The New Mexico State University College of Education’s recent International Academic Conference for Taekwondo (iACT) has received international attention.
The January event has already been covered by a global Taekwondo magazine, said event organizer Ron Dziwenka, program manager for assessment in the College of Education.
“George Vitale, one of the iACT presenters, whose Ph.D. was conferred in North Korea, has written the first of a series of articles on the iACT conference and its significance, in ‘Totally TKD News,’” Dziwenka said.
“Two other internationally renowned publications – ‘Black Belt Magazine’ and ‘Taekwondo Times Magazine’ – are in the process of publishing articles on the iACT conference,” said Dziwenka, who taught and studied for 12 years at Yonsei University in Seoul, Republic of Korea, and earned his first master’s degree there. In Taekwondo, he is a Kukkiwon – certified seventh-degree black belt. “Four of our iACT presenters will be presenting at the International Association of Taekwondo Research Symposium at the World Taekwondo Championships in Russia this coming May.”
Dziwenka said the primary impact of such coverage of the iACT at NMSU will be to note that for the first time, the World Taekwondo Federation and the International Taekwondo Federation’s academic researchers and instructors came together in a spirit of mutual respect and community, and that such meetings are possible and can be fruitful.
Since early in 2014, the presidents of ITF and WTF have been working toward improving relations between the two groups. The NMSU event was an important follow-up to this. The vision of the iACT is based in part on a grassroots academic and practitioner response to the spirit of cooperation that the WTF and ITF presidents have recently initiated.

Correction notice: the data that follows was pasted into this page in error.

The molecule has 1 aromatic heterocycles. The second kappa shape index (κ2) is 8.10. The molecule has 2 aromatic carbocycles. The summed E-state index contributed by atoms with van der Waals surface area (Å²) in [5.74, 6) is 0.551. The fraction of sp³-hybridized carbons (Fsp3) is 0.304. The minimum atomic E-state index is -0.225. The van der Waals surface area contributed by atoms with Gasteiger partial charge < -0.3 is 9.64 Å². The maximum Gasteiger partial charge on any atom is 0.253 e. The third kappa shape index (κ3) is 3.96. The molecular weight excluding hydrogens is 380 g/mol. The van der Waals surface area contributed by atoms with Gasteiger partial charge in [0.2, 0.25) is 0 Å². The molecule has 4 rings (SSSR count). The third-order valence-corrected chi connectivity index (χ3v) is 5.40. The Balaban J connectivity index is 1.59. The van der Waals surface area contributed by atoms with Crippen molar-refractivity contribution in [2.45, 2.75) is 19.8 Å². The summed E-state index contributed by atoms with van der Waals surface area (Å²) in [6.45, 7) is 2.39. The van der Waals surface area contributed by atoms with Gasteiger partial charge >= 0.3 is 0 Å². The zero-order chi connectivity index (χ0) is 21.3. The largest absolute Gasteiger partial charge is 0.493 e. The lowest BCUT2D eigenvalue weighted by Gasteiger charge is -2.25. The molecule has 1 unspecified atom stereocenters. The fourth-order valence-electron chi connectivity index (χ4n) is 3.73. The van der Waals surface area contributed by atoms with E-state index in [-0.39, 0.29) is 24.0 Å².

“The martial arts in Korea have been plagued since the 1940s, when Korea was freed from colonial rule, with divisiveness and internal power struggles,” Dziwenka said. “Since 1973 there have existed two major international bodies that have fought over governing Taekwondo.”
The timing of the NMSU iACT conference was significant.
“The iACT conference made history, as presenters and practitioners from both rival groups participated in both academics and physical training,” Dziwenka said. “There is no question that the spirit of cooperation was enhanced by the gracious hospitality by the staff of NMSU and the volunteers from the City of Las Cruces, the home of NMSU’s College of Education.”
Dziwenka pointed out that the WTF sponsored the iACT 2015 conference by becoming a platinum-level sponsor of the event, knowing that it would include world-class researchers as well as world champions from both ITF and WTF.
The NMSU conference also helped address a void in academic credentials facing many martial arts instructors, Dziwenka said.
With Taekwondo’s beginnings as a part of the South Korean Army’s training for both self-defense and to build esprit de corps, in the early days (1950s) it lacked sophistication and was heavily tilted toward the physical side.